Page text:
A patent application was published today which describes the kind of intelligent automated assistant that we see in use on Apple’s iPhone 4S, known as Siri. But the patent isn’t necessarily limited to the iPhone application itself, and the describes how such a system could be used in a number of ways, including with mobile phones, PDAs, tablets, game consoles, embedded computer systems in cars, and possibly others. This assistant might provide information and services on a single client device or multiple devices, and possibly in combination with applications and information on servers as well.
It could also act as an active participant in messaging platforms such as email, instant messaging, discussion forums, group chat sessions, and customer support sessions.
The intelligent assistant could go on the internet to discover, find, choose among, purchase, reserve, or order products and services, using multiple sources of data if needed to check reviews, find prices from different places and their locations and operating hours, locate information about events, performances and attractions, places to go, places to stay, places to eat and drink, and times to meet others.
It could also combine natural language dialog with a graphical user interface that can:
- Search, including location-based search
- Navigate, providing maps and directions
- Lookup information on databases (such as finding businesses or people by name or other properties)
- Provide weather conditions and forecasts
- Check prices of market items or status of financial transactions
- Monitor traffic or the status of flights
- Access and update calendars and schedules
- Manage reminders, alerts, tasks and projects
- Communicate over email or other messaging platforms
- Operate devices locally or remotely (e.g., dialing telephones, controlling light and temperature and home security devices, playing music or video)
- Initiate, operate, and control many functions and apps available on the device
- Offer personal recommendations for activities, products, services, source of entertainment, time management, etc.
What does this intelligent assistant mean to search? The patent filing tells us:
Unlike search engines which only return links and content, some embodiments of automated assistants described herein may automate research and problem-solving activities.
We’re also told that the personal information that the assistant learns about while interacting with its user enables it to provide better personalized search results than we might get from search engines, and also improve how someone interacts with the Web by automating things such as filling out forms or signing up for services.
In addition to speech recognition and input, this intelligent assistant also will offer graphical options to do things like calling a business, saving information about the business to remember for later, share the location with someone else by email, show the location on a map, save personal notes about the business.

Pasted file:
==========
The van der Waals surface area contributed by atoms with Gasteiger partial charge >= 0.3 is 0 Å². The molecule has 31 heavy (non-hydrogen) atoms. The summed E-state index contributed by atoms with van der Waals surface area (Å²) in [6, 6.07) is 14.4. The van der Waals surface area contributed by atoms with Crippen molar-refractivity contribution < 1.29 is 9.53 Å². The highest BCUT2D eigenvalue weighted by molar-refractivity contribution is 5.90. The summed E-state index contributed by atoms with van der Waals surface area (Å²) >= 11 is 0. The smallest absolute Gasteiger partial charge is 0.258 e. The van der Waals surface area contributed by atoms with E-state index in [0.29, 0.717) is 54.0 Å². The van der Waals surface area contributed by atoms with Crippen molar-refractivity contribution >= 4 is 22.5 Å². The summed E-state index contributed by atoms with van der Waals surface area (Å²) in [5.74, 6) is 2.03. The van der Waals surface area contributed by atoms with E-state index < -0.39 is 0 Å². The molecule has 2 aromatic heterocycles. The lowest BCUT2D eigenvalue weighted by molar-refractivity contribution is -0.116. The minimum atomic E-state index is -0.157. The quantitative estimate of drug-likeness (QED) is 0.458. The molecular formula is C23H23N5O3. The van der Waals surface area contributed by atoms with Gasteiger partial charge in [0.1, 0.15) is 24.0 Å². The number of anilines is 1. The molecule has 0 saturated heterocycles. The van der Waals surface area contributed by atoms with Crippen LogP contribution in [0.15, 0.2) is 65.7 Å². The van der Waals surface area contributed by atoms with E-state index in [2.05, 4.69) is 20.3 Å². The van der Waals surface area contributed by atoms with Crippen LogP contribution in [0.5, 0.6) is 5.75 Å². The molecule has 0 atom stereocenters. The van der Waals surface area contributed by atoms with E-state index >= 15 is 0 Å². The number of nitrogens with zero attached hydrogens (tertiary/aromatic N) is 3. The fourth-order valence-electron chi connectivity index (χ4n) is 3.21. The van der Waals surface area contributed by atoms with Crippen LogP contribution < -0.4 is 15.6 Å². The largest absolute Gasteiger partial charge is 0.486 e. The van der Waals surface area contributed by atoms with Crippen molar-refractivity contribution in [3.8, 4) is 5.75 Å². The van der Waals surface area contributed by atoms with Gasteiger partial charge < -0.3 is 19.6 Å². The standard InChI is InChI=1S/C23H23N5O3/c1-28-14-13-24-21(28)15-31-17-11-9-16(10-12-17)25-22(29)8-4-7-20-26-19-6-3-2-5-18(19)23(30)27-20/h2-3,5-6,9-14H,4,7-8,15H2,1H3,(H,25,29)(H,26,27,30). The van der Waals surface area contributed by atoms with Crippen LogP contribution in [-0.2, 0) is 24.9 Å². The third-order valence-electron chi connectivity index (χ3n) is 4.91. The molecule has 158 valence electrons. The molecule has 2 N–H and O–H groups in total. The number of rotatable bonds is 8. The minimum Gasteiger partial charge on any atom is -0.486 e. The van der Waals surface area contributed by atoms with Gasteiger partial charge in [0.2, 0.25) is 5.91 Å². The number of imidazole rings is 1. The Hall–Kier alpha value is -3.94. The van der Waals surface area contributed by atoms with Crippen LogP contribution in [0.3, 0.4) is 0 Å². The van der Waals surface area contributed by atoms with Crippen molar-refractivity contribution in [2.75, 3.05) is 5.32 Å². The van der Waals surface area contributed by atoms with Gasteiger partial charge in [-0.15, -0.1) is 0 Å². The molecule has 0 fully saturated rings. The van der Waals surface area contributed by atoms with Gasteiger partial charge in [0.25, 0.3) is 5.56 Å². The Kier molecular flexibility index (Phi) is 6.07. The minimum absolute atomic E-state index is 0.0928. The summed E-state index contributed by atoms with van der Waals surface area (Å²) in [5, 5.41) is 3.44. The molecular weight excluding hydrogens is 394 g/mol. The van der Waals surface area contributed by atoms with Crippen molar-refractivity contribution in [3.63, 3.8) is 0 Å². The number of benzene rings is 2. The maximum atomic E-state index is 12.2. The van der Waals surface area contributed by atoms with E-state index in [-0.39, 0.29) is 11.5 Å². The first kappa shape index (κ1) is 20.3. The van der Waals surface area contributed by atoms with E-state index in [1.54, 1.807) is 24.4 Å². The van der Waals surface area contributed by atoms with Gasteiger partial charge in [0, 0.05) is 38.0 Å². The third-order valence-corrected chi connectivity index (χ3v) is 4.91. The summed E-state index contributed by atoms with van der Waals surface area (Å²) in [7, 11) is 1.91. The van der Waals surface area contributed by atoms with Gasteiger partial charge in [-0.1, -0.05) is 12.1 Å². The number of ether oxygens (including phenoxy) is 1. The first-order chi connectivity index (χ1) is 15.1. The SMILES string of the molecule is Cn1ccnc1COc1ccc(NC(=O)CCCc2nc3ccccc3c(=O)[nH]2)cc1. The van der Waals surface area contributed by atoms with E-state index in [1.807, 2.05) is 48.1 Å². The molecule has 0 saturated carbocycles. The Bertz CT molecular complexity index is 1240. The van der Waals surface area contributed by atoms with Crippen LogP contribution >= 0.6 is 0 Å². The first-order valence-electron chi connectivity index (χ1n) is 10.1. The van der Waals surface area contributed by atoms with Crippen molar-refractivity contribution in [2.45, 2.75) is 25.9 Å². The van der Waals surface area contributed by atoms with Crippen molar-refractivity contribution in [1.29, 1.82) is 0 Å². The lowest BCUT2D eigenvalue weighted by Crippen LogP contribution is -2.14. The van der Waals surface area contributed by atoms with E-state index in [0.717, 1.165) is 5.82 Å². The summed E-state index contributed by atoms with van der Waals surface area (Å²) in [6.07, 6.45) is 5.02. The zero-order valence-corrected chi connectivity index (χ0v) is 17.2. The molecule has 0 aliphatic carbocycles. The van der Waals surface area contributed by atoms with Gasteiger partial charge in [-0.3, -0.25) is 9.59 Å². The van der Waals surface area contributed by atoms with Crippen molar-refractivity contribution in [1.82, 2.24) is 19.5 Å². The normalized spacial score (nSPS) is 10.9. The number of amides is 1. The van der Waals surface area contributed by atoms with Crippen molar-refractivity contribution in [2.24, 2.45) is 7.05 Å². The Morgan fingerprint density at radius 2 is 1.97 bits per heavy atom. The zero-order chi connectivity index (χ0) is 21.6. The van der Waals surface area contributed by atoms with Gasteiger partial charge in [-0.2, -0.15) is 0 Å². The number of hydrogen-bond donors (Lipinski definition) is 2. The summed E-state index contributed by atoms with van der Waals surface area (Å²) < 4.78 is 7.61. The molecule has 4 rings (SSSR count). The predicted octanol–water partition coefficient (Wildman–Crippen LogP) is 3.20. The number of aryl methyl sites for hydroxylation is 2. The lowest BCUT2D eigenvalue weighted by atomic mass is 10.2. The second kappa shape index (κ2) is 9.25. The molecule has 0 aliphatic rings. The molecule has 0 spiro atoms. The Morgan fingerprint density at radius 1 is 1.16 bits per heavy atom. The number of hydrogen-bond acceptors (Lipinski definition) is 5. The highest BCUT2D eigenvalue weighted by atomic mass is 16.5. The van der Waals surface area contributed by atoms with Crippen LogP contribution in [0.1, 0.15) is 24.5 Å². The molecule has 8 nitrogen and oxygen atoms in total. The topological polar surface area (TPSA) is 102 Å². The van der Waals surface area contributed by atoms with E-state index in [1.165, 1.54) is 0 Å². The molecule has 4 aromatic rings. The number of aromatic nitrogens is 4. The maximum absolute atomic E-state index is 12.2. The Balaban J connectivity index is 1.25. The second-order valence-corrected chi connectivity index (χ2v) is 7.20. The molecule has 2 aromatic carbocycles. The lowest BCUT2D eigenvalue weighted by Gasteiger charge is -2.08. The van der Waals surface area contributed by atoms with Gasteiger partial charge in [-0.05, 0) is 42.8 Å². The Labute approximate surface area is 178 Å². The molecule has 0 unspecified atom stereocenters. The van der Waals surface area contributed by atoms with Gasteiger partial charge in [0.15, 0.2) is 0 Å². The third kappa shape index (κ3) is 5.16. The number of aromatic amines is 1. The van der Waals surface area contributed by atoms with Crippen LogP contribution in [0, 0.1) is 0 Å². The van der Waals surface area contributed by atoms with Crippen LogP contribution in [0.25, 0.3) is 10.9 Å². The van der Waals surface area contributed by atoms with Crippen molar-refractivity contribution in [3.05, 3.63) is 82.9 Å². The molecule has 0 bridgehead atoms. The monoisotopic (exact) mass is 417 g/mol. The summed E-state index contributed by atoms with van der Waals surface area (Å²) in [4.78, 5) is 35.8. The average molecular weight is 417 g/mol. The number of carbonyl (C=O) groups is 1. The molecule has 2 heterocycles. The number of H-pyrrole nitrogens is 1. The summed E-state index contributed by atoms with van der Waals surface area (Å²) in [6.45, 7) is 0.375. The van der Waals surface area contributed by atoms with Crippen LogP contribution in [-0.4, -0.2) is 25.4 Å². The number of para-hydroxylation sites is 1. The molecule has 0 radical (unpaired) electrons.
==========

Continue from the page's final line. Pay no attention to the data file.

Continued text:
The patent also describes how “Active Ontologies” serve as the underlying infrastructure behind how the intelligent assistant builds models about data and knowledge. For example, a “dining out domain model” might be linked to a “restaurant concept” as well as a “meal event concept.”
The patent application is very long, and provides a wide range of examples and information about how the assistant works, interacts with others, understands paraphrases, interprets language and vocabulary, and recognizes language patterns, and other features as well.
Intelligent Automated Assistant
Invented by Thomas Robert Gruber, Adam John Cheyer, Dag Kittlaus, Didier Rene Guzzoni, Christopher Dean Brigham, Richard Donald Giuli, Marcello Bastea-Forte, Harry Joseph Saddler
Assigned to Apple Inc.
US Patent Application 20120016678
Published January 19, 2012
Filed: January 10, 2011
An intelligent automated assistant system engages with the user in an integrated, conversational manner using natural language dialog, and invokes external services when appropriate to obtain information or perform various actions. The system can be implemented using any of a number of different platforms, such as the web, email, smartphone, and the like, or any combination thereof. In one embodiment, the system is based on sets of interrelated domains and tasks, and employs additional functionally powered by external services with which the system can interact.
Will Apple’s intelligent assistants like Siri improve upon search by automating search activities and problem solving as the patent notes?
Will it learn from both interactions with its user and information that it saves in both its short term and long term memories (yes, according to the patent filing it has both) to offer an improved personalized search?
Those are interesting questions, and Apple doesn’t seem to have the search infrastructure in place to improve upon search services on its own. But that doesn’t mean that they aren’t working on their own versions of things like how to rank local search results.